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I taught myself html and css via online courses and was able to get a full time job as a junior developer at a large corporate retailer. Previous to this job I had a 6 month long internship at a very small company as front end intern. At the internship I worked on very small projects and in no way did it prepare me for my current role.

I'm entering my 3rd week at this new job and essentially my 3rd week in my new career as a developer and I'm completely overwhelmed. I'd never worked on a large MVC project before that had a front-end, back-end, data bases, 25 different view files, both C# and JS, etc. I get assigned simple bug fix tickets but spend 1/2 to 3/4 of the day trying to figure out how all these files interact with each other. Its difficult for me to decipher a lot of the code. I'm not sure which code to touch and which code is a different department's responsibility. I feel like I'm working really slow. Its shaking my confidence to the core. I ask a lot of questions but I also have to hold back on a lot of questions because all the other devs have their own work to do. Its not there job to hold my hand all day. To compound the problem, due to the corona virus we're all working from home so I feel like I'm alone on an island with all the work related trouble I'm having.

The one thing I feel good about is that I didn't stretch the truth at all during my interviews. I was up front about my talent level. I specifically told them I was a beginner at JS and had never worked on an MVC project before.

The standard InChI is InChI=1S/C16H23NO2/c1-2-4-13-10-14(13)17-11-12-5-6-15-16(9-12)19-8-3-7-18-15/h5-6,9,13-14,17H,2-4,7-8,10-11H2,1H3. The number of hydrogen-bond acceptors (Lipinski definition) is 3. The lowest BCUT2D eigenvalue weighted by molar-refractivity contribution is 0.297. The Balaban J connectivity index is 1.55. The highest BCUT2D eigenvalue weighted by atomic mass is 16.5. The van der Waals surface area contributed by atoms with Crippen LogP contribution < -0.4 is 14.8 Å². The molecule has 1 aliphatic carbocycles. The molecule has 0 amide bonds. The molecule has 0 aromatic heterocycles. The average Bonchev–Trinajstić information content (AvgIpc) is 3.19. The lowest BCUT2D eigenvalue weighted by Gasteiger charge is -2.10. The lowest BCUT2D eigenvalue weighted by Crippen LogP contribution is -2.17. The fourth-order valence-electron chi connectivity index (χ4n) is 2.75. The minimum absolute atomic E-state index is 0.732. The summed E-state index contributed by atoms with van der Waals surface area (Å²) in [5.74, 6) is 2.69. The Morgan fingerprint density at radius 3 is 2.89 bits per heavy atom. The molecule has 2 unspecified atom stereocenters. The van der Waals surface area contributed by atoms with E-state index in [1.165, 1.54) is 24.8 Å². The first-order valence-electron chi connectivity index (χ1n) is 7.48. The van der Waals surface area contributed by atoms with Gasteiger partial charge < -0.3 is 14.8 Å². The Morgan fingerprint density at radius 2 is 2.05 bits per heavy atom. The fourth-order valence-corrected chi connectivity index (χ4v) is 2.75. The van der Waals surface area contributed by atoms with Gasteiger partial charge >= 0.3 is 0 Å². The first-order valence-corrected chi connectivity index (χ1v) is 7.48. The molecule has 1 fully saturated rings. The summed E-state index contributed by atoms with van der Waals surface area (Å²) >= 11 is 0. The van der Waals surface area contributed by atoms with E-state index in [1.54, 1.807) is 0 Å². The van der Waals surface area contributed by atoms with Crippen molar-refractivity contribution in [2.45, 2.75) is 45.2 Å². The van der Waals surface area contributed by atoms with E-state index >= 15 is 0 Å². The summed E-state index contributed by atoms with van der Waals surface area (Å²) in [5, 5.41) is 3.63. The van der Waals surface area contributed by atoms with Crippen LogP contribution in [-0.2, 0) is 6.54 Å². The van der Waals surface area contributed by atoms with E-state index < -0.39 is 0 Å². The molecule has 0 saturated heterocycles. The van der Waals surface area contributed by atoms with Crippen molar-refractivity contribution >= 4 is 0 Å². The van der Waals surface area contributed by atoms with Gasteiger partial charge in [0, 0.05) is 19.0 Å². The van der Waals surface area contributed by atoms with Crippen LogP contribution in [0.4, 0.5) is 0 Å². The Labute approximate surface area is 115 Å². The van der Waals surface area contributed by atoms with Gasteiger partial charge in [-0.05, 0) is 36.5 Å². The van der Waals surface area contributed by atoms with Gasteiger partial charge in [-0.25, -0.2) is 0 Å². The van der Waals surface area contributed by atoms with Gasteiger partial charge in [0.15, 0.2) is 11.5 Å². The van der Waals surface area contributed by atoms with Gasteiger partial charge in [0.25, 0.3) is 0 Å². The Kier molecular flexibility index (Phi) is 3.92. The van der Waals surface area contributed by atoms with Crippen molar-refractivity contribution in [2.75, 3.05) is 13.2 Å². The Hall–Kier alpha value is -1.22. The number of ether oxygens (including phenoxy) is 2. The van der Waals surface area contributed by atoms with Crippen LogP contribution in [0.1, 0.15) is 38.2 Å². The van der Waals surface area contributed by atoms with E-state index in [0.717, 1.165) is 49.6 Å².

Is this situation common for a really green junior dev? To feel mostly to completely lost on the job?

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  • One thing I've done to test new junior devs is give them things I know they can't do, to see how willing they are to ask for help. Are you certain this isn't what's happening here? – Scoots Mar 22 '20 at 16:57
  • @Scoots I can't be certain of that but it could be a possibility. I guess I'm just not sure of what the expectation is for a brand new junior developer. – jtc10 Mar 22 '20 at 17:14
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    You're only 3 weeks in. Learning a new job with a complicated codebase take time. I've been a software engineer for quite a few years and MVC frameworks still give me trouble. Go easy on yourself and give it time. – Seth R Mar 23 '20 at 1:23
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    Short answer: yes. I've been developing for 25+ years and the job I'm currently in was overwhelming at first. It's the largest, most complicated code base I've ever worked on and I felt the same way. Don't panic. You're getting paid to learn new skills. Enjoy it! – Phil N DeBlanc Mar 23 '20 at 8:55
  • Somewhat (barely) related, but not duplicate: workplace.stackexchange.com/questions/125707/… – Clockwork Mar 24 '20 at 11:14
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I'd never worked on a large MVC project before that had a front-end, back-end, data bases, 25 different view files, both C# and JS, etc.

I get assigned simple bug fix tickets but spend 1/2 to 3/4 of the day trying to figure out how all these files interact with each other. Its difficult for me to decipher a lot of the code. I'm not sure which code to touch and which code is a different department's responsibility.

I have been in a similar situation picking up my first full time job as a junior software dev after doing internships, so I can somewhat understand the overwhelmed feeling that you are feeling now. I had done work on very large systems in my internships as well, but mostly on small, specific parts of it. At my first full time job, however, most of the work was done as a full stack developer, and on very complex projects.